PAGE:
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Consumer prices, as measured by the CPI, PCE, or the Cleveland Fed's Mean and Trimmed indices, have been falling steadily for the past year. Meanwhile, during the same time period, the CRB Raw Industrials Spot Index has strengthened.

Producers are facing tightening profit margins and are unable to expand them without significant loss of demand from soft income growth. In a nutshell, the data suggest that producers believe the economy will not strengthen enough in the near future to pass through higher prices.

Most astonishingly, core PCE prices, which the Fed monitors for its inflation mandate, increased only 1.05% y/y in April. That was the smallest annual increase since data started being collected in 1959 and nearly 150 basis points less than the Fed's stated goal when QE3 was announced.

These trends have not been lost on market participants.


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Inflation expectations based off of TIPS rates have fallen significantly since May 1.


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The 5-year, 5-year forward, which measures annual CPI growth for five years, five years from today, stands at 2.33%. That means the market believes soft economic growth will curtail inflation and keep price growth below the Fed's CPI target of 2.5% in the long-run.

Muddled Approach, Rising Risk

So we have an economy that is showing sluggish growth at best, a Federal Reserve that is forecasting softer growth this year, market participants who agree with that assessment as they drive down inflation expectations, and an evolving FOMC policy stance that is giving investors added reason to think the Fed's buying power is more likely to decrease sooner rather than later.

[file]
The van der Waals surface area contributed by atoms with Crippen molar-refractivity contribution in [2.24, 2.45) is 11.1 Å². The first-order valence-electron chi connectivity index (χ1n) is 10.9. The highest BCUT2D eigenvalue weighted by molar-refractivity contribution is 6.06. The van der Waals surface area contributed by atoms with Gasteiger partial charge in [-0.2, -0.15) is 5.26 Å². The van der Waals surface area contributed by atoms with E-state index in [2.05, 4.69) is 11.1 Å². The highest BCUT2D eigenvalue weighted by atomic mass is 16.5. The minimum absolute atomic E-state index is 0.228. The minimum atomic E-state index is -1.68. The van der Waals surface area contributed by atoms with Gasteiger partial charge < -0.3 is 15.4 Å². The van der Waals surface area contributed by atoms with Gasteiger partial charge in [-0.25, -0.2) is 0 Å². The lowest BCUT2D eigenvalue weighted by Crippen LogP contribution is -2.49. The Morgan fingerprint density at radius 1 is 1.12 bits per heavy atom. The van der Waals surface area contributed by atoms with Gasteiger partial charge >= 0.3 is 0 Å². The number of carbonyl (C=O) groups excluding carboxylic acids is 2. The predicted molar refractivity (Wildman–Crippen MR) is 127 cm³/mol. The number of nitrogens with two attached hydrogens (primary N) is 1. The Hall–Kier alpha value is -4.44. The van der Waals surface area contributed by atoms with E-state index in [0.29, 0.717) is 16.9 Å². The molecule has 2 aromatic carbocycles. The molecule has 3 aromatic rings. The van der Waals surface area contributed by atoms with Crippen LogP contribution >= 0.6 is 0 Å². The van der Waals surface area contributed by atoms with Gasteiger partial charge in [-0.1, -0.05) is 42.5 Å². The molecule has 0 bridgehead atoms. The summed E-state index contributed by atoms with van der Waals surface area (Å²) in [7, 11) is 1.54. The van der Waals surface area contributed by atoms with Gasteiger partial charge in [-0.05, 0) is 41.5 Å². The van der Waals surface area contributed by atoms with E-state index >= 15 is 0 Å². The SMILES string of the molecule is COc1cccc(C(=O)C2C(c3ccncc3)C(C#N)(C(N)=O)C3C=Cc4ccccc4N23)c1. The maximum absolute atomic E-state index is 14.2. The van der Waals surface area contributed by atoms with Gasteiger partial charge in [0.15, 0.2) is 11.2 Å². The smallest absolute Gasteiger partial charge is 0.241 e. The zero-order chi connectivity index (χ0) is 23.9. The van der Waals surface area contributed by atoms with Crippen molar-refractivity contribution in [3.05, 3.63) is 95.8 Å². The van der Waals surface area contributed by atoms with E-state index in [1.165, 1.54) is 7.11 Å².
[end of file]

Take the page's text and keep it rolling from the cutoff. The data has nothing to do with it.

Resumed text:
In essence, the Fed has created a topsy-turvy environment in which investors are expected to deal with higher interest rates and at the same time assume weak growth.

It is no wonder that St. Louis Fed President Bullard dissented at the June 19 FOMC meeting and warned in a strongly worded follow-up statement that tying policy to calendar dates instead of economic data is bad policy.

Chairman Bernanke should be rewarded for increasing transparency at the Federal Reserve, but right now we are seeing a rash of different policy opinions from Federal Reserve presidents and a Fed chairman who is laboring to maintain an orderly consensus viewpoint. This all leads to a muddled policy initiative driven by the credibility that policy follows tightly from all of these contrasting statements.

Interest rates do not need to rise forever, and the Fed could put a stop to the recent move. One direct and transparent way it could do that would be for the Fed chairman to flat out say the market has overreacted to the recent discussion of tapering and to provide the reminder once again that policy decisions will be data dependent and not calendar dependent.

If the Fed is unable to calm prevailing expectations, the risk increases that rising interest rates will be an economic growth killer.

Source: Blind Faith In The Fed Leads To Interest Rate Risk